A former drug dealer and prisoner who said he was so evil he was ‘like the antichrist’ has ditched his life of crime to become a church pastor.
Darrell Tunningley began his criminal career at the age of 11 by stealing badges off expensive cars.
By the age of 16 he was selling heroin and cocaine and funding a £300-a-day heroin habit before being jailed for five-and-a-half years for being the driver in an armed robbery.
Now Mr Tunningley, 35, who is married with two children, has been appointed senior pastor alongside his father-in-law at Hope Corner Community Church in Runcorn, Cheshire, where he preaches and discusses his former life.
‘I genuinely felt dead on the inside and didn’t feel anything apart from hate and anger and guilt.
‘Where I was knocking about and the people I was hanging round crime was everywhere and everybody was doing it, so it was only a matter of time before I got involved.’
He said: ‘I got into drugs like cannabis, LSD and solvents and when the drugs trend moved on to the rave scene and ecstasy came about I got into that.
‘We were going out to all the illegal raves taking drugs, selling drugs so I could cover whatever I was taking.
‘Then my drug habit escalated and with that the come downs were so bad I would smoke heroin to help me feel more normal.’
‘At worst when I was around 16 I was using an 8th of heroin a day which is around £250 to £300 so started debt collecting for dealers to fund my habit.’
A friend recruited him to steal a car and be the driver for an armed robbery at a wages depot but after the raid, one of their accomplices turned them in to police when he was held on a serious assault charge.
Mr Tunningley was sent to HMP Wolds in Brough, East Yorkshire, where he set out to be ‘the best kind of bad’ he could possibly be
He said: ‘Even in prison I would go looking for opportunities to cement my reputation.
‘I would do violent things for no reason – I put a lad in hospital after setting about him with a snooker ball in a sock because I thought he looked at me in the wring way and I even assaulted a prison officer who I thought was being disrespectful.’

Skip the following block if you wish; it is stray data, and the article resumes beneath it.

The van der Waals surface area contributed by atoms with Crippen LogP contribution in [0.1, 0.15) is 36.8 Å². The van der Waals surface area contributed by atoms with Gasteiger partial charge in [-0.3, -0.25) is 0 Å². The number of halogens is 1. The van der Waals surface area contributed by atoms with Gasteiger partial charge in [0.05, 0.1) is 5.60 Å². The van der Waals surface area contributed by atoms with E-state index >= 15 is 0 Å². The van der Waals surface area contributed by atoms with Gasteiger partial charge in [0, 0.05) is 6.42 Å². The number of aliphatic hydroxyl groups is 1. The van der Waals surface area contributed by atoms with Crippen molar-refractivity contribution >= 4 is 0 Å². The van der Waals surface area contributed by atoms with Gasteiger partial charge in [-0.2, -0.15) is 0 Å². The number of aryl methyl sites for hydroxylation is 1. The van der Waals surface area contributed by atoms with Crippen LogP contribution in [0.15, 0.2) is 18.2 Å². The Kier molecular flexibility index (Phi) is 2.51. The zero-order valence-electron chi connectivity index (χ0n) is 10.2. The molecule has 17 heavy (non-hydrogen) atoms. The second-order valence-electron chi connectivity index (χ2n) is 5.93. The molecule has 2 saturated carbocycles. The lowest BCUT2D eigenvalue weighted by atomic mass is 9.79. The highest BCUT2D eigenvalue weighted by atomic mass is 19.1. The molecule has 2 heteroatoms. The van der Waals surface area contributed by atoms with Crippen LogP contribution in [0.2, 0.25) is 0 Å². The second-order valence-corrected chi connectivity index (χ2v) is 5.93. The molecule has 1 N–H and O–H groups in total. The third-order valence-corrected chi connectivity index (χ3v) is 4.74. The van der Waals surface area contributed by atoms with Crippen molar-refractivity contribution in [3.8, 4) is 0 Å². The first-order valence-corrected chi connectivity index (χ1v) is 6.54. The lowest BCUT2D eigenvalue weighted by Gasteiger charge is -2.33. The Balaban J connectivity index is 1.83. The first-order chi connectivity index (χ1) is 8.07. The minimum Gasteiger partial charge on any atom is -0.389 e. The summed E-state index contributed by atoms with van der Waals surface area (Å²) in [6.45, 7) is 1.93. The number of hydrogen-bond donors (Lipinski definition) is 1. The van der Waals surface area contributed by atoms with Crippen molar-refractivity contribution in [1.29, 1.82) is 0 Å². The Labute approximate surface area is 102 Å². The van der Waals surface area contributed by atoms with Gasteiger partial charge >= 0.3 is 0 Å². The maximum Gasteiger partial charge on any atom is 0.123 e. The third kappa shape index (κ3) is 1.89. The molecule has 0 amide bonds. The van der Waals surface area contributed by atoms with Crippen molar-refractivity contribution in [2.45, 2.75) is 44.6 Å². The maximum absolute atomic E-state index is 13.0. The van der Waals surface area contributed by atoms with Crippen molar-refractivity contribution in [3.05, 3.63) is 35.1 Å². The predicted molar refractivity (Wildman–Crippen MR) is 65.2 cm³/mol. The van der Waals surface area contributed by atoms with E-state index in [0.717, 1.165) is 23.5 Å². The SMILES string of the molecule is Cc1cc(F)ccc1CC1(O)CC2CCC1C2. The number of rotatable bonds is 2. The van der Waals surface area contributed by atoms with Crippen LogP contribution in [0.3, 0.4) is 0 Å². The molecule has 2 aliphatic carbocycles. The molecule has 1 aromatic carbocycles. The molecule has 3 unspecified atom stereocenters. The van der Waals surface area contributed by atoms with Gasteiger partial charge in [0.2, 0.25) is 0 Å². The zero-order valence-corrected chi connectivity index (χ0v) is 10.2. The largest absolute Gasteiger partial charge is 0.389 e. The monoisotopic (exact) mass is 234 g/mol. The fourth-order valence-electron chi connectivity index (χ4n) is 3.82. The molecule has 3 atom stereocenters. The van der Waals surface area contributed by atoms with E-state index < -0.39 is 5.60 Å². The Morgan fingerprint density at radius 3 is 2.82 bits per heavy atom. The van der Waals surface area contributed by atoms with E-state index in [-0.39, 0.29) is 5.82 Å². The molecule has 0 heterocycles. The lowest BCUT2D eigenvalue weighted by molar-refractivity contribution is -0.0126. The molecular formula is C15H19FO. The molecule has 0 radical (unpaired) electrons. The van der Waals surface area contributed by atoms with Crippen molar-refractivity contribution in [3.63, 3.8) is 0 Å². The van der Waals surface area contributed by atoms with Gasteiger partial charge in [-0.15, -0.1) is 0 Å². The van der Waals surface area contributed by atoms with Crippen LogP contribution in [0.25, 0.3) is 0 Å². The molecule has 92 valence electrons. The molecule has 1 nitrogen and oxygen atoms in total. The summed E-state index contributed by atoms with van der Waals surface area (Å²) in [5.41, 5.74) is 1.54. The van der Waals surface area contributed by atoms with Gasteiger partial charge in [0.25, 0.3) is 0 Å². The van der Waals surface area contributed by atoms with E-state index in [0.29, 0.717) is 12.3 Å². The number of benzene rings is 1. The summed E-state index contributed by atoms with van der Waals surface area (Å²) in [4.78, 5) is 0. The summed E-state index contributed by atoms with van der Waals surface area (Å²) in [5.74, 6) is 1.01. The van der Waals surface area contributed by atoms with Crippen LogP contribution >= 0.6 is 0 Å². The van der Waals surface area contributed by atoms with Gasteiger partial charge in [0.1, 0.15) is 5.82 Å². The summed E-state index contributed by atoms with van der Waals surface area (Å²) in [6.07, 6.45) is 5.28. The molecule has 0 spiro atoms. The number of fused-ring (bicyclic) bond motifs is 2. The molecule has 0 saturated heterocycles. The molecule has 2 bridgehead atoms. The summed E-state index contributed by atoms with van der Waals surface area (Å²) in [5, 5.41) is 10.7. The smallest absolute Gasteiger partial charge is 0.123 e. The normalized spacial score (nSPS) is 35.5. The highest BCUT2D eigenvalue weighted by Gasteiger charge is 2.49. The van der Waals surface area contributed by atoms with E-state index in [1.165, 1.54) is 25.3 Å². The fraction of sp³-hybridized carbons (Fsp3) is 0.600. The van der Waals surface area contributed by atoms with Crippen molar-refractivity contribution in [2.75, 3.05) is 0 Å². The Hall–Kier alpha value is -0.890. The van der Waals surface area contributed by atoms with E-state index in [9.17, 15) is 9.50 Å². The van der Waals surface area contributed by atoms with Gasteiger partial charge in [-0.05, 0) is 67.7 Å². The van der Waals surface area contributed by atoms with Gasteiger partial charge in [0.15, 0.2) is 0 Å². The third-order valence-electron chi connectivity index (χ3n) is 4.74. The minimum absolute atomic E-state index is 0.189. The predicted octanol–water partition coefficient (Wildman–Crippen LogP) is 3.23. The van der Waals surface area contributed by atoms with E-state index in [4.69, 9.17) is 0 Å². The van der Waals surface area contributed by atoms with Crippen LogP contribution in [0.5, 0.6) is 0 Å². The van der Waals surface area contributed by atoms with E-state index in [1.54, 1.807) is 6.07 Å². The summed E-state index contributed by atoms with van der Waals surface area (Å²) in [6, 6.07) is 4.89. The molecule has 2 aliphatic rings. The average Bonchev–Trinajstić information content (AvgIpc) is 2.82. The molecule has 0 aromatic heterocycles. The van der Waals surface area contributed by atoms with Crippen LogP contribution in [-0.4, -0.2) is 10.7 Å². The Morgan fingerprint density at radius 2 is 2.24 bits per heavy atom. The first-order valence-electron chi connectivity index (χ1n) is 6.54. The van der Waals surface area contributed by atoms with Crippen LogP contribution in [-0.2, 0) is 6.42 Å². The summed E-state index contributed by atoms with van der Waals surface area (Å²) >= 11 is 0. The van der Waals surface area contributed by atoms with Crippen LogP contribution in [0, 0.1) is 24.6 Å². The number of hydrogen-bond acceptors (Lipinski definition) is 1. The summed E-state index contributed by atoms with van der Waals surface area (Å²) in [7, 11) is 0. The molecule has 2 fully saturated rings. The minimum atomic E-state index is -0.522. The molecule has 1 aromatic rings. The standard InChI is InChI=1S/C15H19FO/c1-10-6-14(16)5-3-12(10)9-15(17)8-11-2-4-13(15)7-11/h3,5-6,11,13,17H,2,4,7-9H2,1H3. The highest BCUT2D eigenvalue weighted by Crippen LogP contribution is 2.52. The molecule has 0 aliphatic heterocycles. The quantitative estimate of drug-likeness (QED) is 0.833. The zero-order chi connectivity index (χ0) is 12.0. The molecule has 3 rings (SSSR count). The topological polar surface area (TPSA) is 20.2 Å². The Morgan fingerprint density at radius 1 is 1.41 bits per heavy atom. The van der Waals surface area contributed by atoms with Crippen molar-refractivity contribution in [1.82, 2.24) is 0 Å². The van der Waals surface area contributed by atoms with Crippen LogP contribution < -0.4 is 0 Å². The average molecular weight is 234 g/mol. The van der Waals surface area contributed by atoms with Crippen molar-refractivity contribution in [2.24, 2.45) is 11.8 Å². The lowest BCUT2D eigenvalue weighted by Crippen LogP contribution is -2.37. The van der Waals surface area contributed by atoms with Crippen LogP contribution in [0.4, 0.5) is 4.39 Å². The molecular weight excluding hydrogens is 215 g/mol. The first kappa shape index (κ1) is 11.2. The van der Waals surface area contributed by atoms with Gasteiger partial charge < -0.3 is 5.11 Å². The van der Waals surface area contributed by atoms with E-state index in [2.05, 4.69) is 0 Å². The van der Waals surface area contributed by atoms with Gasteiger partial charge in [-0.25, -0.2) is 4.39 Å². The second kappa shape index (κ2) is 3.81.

He continued to sell drugs and spent time in segregation for the assaults.
But an encounter in the welding workshop, where another prisoner was signing people up to a meeting in the prison chapel – which meant an afternoon out of his cell as well as free coffee and biscuits.
Mr Tunningley said: ‘There were two nuns and I gave them a load of abuse but they were very patient and seemed to listen to what I had to say.’
He said the nuns responded with compassion and were ‘love bombs’.
‘I thought I would never have the capacity to feel any kind of love again – but the way they treated me stopped me in my tracks.’
That night he said a prayer and vowed to devote his life to God if He would take away his demons.
The next morning, he threw away his tobacco and cannabis after trying to smoke it made him feel sick, and began walking away from fights.
He was visited in prison by Mark Finch – who would eventually become his father-in-law.
Mr Tunningley said: ‘He spoke to me and said that the church would be a really good place for me to go after I was released.
‘I knew that it was the right place to go so I went back to his house and met his two children and his wife.’
Mr Tunningley joined the Hope Corner Community Church in August 2000 and after a few years of friendship with Mr Finch’s social worker daughter Rebekah, 26, they began dating.
The couple married seven years ago and have two children, Benjamin, four, and Lydia-Grace, 18 months.
‘I’ve never been so happy in my life,’ he said. ‘I love doing what I do and I hope those listen to what I have to say and like it too.
‘Previously what I did could have ruined lives yet what I hope I do now will very much enrich them.’
Mr Tunningley is now a senior paster at the church, alongside his father-in-law. He also helped found Hope Corner Academy last summer – a church-run special educational needs school.
Mr Finch said: “Darrell is not the same person that went into prison for sure.
‘He’s matured greatly since he’s been with us, and to be honest if you met him you would never guess the kind of life that he was involved with. It’s a radical change.
‘He’s enhanced all our community work – especially the drug awareness course.
‘It’s one thing getting information about a subject but it’s another thing when it comes from someone who has experienced it.
‘Young people get to understand what drugs can do because there’s someone standing there telling you what happened to them.’